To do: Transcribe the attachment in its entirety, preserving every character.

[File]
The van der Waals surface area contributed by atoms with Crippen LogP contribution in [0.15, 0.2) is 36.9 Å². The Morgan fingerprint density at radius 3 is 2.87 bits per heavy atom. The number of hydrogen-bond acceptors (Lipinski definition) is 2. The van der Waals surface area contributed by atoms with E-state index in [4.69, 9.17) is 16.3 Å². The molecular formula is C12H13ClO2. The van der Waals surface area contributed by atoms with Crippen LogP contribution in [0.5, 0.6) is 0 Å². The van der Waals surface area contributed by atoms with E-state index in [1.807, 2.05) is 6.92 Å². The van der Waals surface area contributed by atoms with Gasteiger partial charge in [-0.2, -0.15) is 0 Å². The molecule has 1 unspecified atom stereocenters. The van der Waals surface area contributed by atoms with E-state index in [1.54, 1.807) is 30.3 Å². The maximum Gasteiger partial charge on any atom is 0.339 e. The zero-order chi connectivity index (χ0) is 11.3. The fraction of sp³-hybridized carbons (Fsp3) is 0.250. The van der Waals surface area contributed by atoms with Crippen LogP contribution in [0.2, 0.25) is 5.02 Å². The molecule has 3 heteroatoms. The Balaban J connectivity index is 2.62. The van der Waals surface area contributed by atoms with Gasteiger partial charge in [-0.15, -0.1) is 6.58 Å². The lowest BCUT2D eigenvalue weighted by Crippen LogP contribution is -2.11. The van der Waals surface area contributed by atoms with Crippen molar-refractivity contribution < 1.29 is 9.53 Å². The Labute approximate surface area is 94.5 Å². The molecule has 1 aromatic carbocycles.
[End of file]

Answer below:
The van der Waals surface area contributed by atoms with Crippen LogP contribution in [0.15, 0.2) is 36.9 Å². The Morgan fingerprint density at radius 3 is 2.87 bits per heavy atom. The number of hydrogen-bond acceptors (Lipinski definition) is 2. The van der Waals surface area contributed by atoms with E-state index in [4.69, 9.17) is 16.3 Å². The molecular formula is C12H13ClO2. The van der Waals surface area contributed by atoms with Crippen LogP contribution in [0.5, 0.6) is 0 Å². The van der Waals surface area contributed by atoms with E-state index in [1.807, 2.05) is 6.92 Å². The van der Waals surface area contributed by atoms with Gasteiger partial charge in [-0.2, -0.15) is 0 Å². The molecule has 1 unspecified atom stereocenters. The van der Waals surface area contributed by atoms with E-state index in [1.54, 1.807) is 30.3 Å². The maximum Gasteiger partial charge on any atom is 0.339 e. The zero-order chi connectivity index (χ0) is 11.3. The fraction of sp³-hybridized carbons (Fsp3) is 0.250. The van der Waals surface area contributed by atoms with Crippen LogP contribution in [0.2, 0.25) is 5.02 Å². The molecule has 3 heteroatoms. The Balaban J connectivity index is 2.62. The van der Waals surface area contributed by atoms with Gasteiger partial charge in [-0.15, -0.1) is 6.58 Å². The lowest BCUT2D eigenvalue weighted by Crippen LogP contribution is -2.11. The van der Waals surface area contributed by atoms with Crippen molar-refractivity contribution < 1.29 is 9.53 Å². The Labute approximate surface area is 94.5 Å². The molecule has 1 aromatic carbocycles.